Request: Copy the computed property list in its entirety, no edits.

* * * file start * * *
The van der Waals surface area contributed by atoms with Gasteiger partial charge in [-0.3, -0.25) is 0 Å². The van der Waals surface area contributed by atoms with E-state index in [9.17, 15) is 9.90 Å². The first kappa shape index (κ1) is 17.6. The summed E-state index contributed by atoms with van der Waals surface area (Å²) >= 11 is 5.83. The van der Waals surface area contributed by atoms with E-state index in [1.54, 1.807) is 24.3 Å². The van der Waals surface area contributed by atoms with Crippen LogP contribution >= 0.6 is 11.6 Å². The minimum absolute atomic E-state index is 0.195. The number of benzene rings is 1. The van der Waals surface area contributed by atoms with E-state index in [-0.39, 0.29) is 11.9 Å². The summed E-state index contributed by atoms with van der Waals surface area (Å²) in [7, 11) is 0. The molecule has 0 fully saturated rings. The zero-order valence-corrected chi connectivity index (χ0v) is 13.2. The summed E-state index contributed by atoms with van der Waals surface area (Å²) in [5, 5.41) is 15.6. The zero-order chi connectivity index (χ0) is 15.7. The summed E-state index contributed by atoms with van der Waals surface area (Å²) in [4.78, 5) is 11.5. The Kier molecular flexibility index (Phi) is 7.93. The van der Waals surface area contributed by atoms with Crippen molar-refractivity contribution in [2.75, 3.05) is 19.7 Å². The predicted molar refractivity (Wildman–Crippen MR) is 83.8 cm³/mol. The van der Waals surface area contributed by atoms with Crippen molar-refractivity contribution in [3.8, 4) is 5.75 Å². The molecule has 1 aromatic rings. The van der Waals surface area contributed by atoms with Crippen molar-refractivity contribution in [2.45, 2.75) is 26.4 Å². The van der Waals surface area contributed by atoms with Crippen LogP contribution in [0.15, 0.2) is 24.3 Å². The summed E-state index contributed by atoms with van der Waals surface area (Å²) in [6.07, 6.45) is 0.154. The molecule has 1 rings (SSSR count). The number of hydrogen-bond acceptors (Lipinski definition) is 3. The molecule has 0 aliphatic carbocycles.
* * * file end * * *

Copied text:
The van der Waals surface area contributed by atoms with Gasteiger partial charge in [-0.3, -0.25) is 0 Å². The van der Waals surface area contributed by atoms with E-state index in [9.17, 15) is 9.90 Å². The first kappa shape index (κ1) is 17.6. The summed E-state index contributed by atoms with van der Waals surface area (Å²) >= 11 is 5.83. The van der Waals surface area contributed by atoms with E-state index in [1.54, 1.807) is 24.3 Å². The van der Waals surface area contributed by atoms with Crippen LogP contribution >= 0.6 is 11.6 Å². The minimum absolute atomic E-state index is 0.195. The number of benzene rings is 1. The van der Waals surface area contributed by atoms with E-state index in [-0.39, 0.29) is 11.9 Å². The summed E-state index contributed by atoms with van der Waals surface area (Å²) in [7, 11) is 0. The molecule has 0 fully saturated rings. The zero-order valence-corrected chi connectivity index (χ0v) is 13.2. The summed E-state index contributed by atoms with van der Waals surface area (Å²) in [5, 5.41) is 15.6. The zero-order chi connectivity index (χ0) is 15.7. The summed E-state index contributed by atoms with van der Waals surface area (Å²) in [4.78, 5) is 11.5. The Kier molecular flexibility index (Phi) is 7.93. The van der Waals surface area contributed by atoms with Crippen molar-refractivity contribution in [2.75, 3.05) is 19.7 Å². The predicted molar refractivity (Wildman–Crippen MR) is 83.8 cm³/mol. The van der Waals surface area contributed by atoms with Crippen molar-refractivity contribution in [3.8, 4) is 5.75 Å². The molecule has 1 aromatic rings. The van der Waals surface area contributed by atoms with Crippen molar-refractivity contribution in [2.45, 2.75) is 26.4 Å². The van der Waals surface area contributed by atoms with Crippen LogP contribution in [0.15, 0.2) is 24.3 Å². The summed E-state index contributed by atoms with van der Waals surface area (Å²) in [6.07, 6.45) is 0.154. The molecule has 1 rings (SSSR count). The number of hydrogen-bond acceptors (Lipinski definition) is 3. The molecule has 0 aliphatic carbocycles.